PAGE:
There’s a lot that’s wrong with this film, but there are a few good things happening as well. All of the actors are on point here, and take their roles quite seriously. Reg E. Cathey is especially forceful in his role as Franklin Storm (which is actually the name of Reed & Sue’s son in the FF comic). The four actors in the lead roles are uniformly good, but that leads me to the first problem: There is absolutely no humor in this film whatsoever. Say what you will about the previous FF movies, but they were fun. This new iteration of the team is about as dour as dour can be, no one seems to be having any fun in this film whatsoever. If that was the intention of the director (Josh “Chronicle” Trank), he succeeded. But the film fairly screams for a bit of humor from its slow & dumb script (written by Simon Kinberg, Jeremy Slater & Trank). An example of its stupidity: Early on in the film, Sue relates how special suits must be made because tests on the sand from Planet Zero show that it’s not fit for humanity. Yet when the chimp is sent across, he’s wearing no suit whatsoever – and comes back alive and well. Why do we need suits and chimps don’t? By the way, the chimp is a CGI construct – a very unconvincing CGI construct. Since the chimp is in the film for literally seven seconds, why couldn’t they get a real chimp? Seems to me that would be a lot cheaper than a CGI chimp. But what do I know? And by the way, where are Reed’s parents during all of this? Where are Ben’s parents? They’re still teenagers, but the film just ignores their parental ties completely. And what exactly is the Baxter Organization? Reed gets a full scholarship to what? There is no school on display in the Baxter building, and Reed is immediately put to work building the transporter. He’s essentially a laborer working for a unseen master, not a student.
The special effects are hit and miss for the most part, but I do think that the CGI used to create The Thing is fairly impressive. I’ve read a lot of negative comments on Mr. Grimm’s appearance, but I thought he looked pretty cool & believably real. Otherwise, the effects on the film are just OK – More miss than hit in the long run. The film fails in what’s most important for a comic book film, it’s not entertaining in the least. Fantastic Four takes way too long before debuting the superhero side to its characters, and it lacks any humor, tension or excitement. It just sits there like a pile of rocks, content to move things along as sluggishly as possible. In its attempt to give its main characters depth, it ignores what makes this genre so successful – action & humor.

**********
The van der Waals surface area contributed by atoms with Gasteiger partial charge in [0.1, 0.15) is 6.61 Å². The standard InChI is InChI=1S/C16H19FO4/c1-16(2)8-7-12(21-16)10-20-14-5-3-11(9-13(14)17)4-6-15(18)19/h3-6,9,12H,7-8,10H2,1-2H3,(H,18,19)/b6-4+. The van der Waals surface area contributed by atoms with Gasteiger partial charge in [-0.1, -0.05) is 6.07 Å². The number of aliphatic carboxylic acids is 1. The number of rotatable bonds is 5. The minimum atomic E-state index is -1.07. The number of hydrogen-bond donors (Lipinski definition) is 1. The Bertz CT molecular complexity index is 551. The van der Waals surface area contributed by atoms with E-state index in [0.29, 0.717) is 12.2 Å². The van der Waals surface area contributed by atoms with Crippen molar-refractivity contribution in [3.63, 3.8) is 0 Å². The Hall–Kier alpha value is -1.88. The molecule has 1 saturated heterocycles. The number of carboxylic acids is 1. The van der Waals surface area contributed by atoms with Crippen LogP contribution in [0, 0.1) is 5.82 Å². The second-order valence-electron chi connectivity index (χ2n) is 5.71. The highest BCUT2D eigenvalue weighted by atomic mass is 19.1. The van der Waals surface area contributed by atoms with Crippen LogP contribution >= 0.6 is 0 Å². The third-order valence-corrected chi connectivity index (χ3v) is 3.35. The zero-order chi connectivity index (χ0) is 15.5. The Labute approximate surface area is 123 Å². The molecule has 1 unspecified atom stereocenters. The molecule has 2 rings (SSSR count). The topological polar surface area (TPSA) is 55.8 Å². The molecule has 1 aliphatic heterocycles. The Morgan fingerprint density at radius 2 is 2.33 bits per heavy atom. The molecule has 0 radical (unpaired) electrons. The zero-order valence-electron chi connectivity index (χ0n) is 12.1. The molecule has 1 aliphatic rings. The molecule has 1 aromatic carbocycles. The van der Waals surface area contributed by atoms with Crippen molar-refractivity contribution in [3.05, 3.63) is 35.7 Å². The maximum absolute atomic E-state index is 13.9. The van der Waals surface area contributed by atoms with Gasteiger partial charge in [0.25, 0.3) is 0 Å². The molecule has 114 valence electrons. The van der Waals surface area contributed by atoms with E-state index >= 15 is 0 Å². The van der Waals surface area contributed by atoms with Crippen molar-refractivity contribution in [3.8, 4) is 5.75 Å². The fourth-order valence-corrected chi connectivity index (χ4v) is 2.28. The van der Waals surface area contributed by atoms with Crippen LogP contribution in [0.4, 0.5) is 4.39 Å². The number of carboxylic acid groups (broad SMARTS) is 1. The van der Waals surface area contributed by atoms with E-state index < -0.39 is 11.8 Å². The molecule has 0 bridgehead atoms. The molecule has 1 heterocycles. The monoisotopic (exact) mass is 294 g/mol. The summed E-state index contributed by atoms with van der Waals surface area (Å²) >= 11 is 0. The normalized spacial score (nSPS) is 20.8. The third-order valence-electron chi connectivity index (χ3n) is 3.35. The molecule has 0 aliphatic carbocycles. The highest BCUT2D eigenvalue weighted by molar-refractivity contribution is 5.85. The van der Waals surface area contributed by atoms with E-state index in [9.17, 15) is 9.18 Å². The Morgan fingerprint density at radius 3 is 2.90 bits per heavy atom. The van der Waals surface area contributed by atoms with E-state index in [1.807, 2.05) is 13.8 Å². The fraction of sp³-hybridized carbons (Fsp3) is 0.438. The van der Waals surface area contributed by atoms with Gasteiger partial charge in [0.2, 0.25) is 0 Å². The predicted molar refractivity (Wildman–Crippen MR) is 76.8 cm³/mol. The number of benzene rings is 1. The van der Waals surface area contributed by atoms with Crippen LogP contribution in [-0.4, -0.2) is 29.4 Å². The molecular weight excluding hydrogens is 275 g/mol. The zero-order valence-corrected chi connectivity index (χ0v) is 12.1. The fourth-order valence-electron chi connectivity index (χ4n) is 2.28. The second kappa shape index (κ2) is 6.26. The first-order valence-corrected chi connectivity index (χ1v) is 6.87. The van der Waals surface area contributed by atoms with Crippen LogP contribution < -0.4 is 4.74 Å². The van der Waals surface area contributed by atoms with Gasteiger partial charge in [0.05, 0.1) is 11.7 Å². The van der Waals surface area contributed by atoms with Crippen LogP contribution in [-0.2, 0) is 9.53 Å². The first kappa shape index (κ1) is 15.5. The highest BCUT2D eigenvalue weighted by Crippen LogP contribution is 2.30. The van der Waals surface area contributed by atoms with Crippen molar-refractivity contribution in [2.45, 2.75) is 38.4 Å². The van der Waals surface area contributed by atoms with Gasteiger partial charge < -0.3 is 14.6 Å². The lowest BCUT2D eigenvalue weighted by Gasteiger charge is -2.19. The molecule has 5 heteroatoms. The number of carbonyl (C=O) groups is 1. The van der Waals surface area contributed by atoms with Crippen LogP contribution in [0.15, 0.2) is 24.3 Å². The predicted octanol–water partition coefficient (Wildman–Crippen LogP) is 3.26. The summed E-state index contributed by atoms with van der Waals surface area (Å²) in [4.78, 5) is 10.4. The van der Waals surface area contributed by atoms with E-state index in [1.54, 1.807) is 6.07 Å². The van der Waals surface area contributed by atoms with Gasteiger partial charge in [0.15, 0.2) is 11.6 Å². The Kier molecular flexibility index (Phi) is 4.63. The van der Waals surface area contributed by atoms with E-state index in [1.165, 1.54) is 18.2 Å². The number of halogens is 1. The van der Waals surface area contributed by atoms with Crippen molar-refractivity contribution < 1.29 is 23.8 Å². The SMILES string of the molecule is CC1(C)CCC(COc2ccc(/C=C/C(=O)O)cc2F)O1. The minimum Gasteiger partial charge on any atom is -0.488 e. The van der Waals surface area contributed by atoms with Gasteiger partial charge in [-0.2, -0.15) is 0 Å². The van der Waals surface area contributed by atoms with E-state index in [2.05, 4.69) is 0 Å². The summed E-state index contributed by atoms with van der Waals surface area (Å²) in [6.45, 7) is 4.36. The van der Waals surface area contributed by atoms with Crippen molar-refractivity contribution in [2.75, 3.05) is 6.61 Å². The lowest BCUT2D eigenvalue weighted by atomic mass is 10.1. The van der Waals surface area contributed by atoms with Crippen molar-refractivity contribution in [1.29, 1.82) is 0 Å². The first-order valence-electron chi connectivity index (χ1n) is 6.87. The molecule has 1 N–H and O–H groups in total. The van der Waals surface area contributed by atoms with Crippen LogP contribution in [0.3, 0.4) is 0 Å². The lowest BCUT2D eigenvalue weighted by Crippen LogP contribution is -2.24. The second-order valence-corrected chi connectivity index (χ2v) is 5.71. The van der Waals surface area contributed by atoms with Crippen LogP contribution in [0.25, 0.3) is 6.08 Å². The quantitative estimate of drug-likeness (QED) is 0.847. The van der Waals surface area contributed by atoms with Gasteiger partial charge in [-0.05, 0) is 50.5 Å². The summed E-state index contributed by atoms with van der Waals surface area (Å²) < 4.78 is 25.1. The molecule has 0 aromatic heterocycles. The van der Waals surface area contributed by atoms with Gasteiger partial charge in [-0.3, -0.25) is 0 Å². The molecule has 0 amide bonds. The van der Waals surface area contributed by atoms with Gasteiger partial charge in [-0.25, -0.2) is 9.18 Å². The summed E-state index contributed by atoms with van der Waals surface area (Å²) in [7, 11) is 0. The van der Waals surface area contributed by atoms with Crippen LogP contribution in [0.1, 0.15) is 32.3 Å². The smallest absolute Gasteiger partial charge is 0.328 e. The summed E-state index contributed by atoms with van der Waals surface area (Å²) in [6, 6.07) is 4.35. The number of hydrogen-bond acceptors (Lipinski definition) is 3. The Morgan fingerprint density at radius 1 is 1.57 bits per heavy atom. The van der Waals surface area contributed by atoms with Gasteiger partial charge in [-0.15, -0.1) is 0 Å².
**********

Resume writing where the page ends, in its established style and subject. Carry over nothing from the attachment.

There have been rumors of troubles with director Josh Trank. He allegedly abused funds, made changes to the script, repeatedly arrived onset drunk and delayed production enough that, once the studio saw the first cut – they demanded reshoots. To be fair, these are just rumors, so whether or not they were the reasons the film fails so massively is merely conjecture at this point. But Fantastic Four is so dull & lifeless, that I have to assume that Trank is responsible for some of those problems. Officially, this is 20th Century Fox’ third attempt at bringing the quartet to the big screen, and I think it’s safe to say that they just don’t know what the hell to do with the property. Apparently, part of the reason the film was made was because Fox was about to lose their rights to the property. I’d suggest that they should just relinquish their rights to the property to Marvel Studios immediately, just give them up to a studio that knows how to make superhero movies. They finally relinquished Spider Man to Marvel after that last lousy film he was featured in, why not do the right thing and give up the Fantastic Four as well?
Because as it stands right now, their latest attempt shouldn’t be called Fantastic Four.
Craptastic Bore is far more fitting…
Fantastic Four – 1 out of 5 shrouds.